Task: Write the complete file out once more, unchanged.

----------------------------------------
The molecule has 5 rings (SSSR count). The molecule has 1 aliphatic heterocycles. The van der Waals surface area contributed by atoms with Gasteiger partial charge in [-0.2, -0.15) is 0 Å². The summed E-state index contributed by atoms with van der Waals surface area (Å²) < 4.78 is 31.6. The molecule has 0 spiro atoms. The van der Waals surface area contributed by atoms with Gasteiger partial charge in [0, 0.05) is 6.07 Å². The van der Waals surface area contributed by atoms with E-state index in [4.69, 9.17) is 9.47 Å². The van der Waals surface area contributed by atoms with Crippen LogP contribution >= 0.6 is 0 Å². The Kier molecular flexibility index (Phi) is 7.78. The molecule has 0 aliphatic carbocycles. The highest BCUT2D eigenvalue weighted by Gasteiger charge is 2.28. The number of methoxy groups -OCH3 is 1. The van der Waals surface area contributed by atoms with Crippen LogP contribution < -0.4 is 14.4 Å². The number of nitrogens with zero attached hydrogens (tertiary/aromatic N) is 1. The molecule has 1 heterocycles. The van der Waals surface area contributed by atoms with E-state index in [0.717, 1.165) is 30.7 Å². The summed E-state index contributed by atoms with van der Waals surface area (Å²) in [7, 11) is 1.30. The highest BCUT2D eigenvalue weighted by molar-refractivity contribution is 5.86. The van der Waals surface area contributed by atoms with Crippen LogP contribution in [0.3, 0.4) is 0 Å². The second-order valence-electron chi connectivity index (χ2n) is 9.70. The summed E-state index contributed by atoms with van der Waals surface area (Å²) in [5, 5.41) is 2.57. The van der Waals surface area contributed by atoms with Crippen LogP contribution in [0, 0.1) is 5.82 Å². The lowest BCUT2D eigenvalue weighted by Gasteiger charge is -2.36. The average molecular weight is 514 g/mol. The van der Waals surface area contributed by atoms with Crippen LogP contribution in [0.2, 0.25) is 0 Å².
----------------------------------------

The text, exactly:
The molecule has 5 rings (SSSR count). The molecule has 1 aliphatic heterocycles. The van der Waals surface area contributed by atoms with Gasteiger partial charge in [-0.2, -0.15) is 0 Å². The summed E-state index contributed by atoms with van der Waals surface area (Å²) < 4.78 is 31.6. The molecule has 0 spiro atoms. The van der Waals surface area contributed by atoms with Gasteiger partial charge in [0, 0.05) is 6.07 Å². The van der Waals surface area contributed by atoms with E-state index in [4.69, 9.17) is 9.47 Å². The van der Waals surface area contributed by atoms with Crippen LogP contribution >= 0.6 is 0 Å². The Kier molecular flexibility index (Phi) is 7.78. The molecule has 0 aliphatic carbocycles. The highest BCUT2D eigenvalue weighted by Gasteiger charge is 2.28. The number of methoxy groups -OCH3 is 1. The van der Waals surface area contributed by atoms with Crippen LogP contribution < -0.4 is 14.4 Å². The number of nitrogens with zero attached hydrogens (tertiary/aromatic N) is 1. The molecule has 1 heterocycles. The van der Waals surface area contributed by atoms with E-state index in [0.717, 1.165) is 30.7 Å². The summed E-state index contributed by atoms with van der Waals surface area (Å²) in [7, 11) is 1.30. The highest BCUT2D eigenvalue weighted by molar-refractivity contribution is 5.86. The van der Waals surface area contributed by atoms with Crippen LogP contribution in [0.3, 0.4) is 0 Å². The second-order valence-electron chi connectivity index (χ2n) is 9.70. The summed E-state index contributed by atoms with van der Waals surface area (Å²) in [5, 5.41) is 2.57. The van der Waals surface area contributed by atoms with Crippen LogP contribution in [0, 0.1) is 5.82 Å². The lowest BCUT2D eigenvalue weighted by Gasteiger charge is -2.36. The average molecular weight is 514 g/mol. The van der Waals surface area contributed by atoms with Crippen LogP contribution in [0.2, 0.25) is 0 Å².